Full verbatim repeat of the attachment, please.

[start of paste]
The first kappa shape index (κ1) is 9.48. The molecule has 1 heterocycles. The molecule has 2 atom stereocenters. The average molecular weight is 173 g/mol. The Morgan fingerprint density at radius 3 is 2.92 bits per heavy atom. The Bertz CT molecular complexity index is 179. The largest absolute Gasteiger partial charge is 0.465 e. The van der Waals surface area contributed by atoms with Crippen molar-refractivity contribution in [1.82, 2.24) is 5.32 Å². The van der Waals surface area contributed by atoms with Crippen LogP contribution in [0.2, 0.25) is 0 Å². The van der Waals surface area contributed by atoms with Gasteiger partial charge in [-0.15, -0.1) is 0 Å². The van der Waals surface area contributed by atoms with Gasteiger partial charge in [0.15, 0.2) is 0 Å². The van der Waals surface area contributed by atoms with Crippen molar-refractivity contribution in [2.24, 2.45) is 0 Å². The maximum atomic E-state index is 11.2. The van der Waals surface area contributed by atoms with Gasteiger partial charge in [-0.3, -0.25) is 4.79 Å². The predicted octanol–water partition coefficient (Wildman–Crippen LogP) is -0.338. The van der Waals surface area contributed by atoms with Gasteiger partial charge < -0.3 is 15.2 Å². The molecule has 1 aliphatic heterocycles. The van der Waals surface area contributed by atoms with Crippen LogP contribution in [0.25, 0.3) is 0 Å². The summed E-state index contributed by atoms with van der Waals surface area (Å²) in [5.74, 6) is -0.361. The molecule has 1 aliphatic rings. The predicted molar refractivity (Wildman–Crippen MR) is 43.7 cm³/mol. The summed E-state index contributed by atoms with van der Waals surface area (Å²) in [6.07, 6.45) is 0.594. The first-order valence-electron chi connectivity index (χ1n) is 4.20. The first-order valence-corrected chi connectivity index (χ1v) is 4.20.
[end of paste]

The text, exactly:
The first kappa shape index (κ1) is 9.48. The molecule has 1 heterocycles. The molecule has 2 atom stereocenters. The average molecular weight is 173 g/mol. The Morgan fingerprint density at radius 3 is 2.92 bits per heavy atom. The Bertz CT molecular complexity index is 179. The largest absolute Gasteiger partial charge is 0.465 e. The van der Waals surface area contributed by atoms with Crippen molar-refractivity contribution in [1.82, 2.24) is 5.32 Å². The van der Waals surface area contributed by atoms with Crippen LogP contribution in [0.2, 0.25) is 0 Å². The van der Waals surface area contributed by atoms with Gasteiger partial charge in [-0.15, -0.1) is 0 Å². The van der Waals surface area contributed by atoms with Gasteiger partial charge in [0.15, 0.2) is 0 Å². The van der Waals surface area contributed by atoms with Crippen molar-refractivity contribution in [2.24, 2.45) is 0 Å². The maximum atomic E-state index is 11.2. The van der Waals surface area contributed by atoms with Gasteiger partial charge in [-0.3, -0.25) is 4.79 Å². The predicted octanol–water partition coefficient (Wildman–Crippen LogP) is -0.338. The van der Waals surface area contributed by atoms with Gasteiger partial charge < -0.3 is 15.2 Å². The molecule has 1 aliphatic heterocycles. The van der Waals surface area contributed by atoms with Crippen LogP contribution in [0.25, 0.3) is 0 Å². The summed E-state index contributed by atoms with van der Waals surface area (Å²) in [5.74, 6) is -0.361. The molecule has 1 aliphatic rings. The predicted molar refractivity (Wildman–Crippen MR) is 43.7 cm³/mol. The summed E-state index contributed by atoms with van der Waals surface area (Å²) in [6.07, 6.45) is 0.594. The first-order valence-electron chi connectivity index (χ1n) is 4.20. The first-order valence-corrected chi connectivity index (χ1v) is 4.20.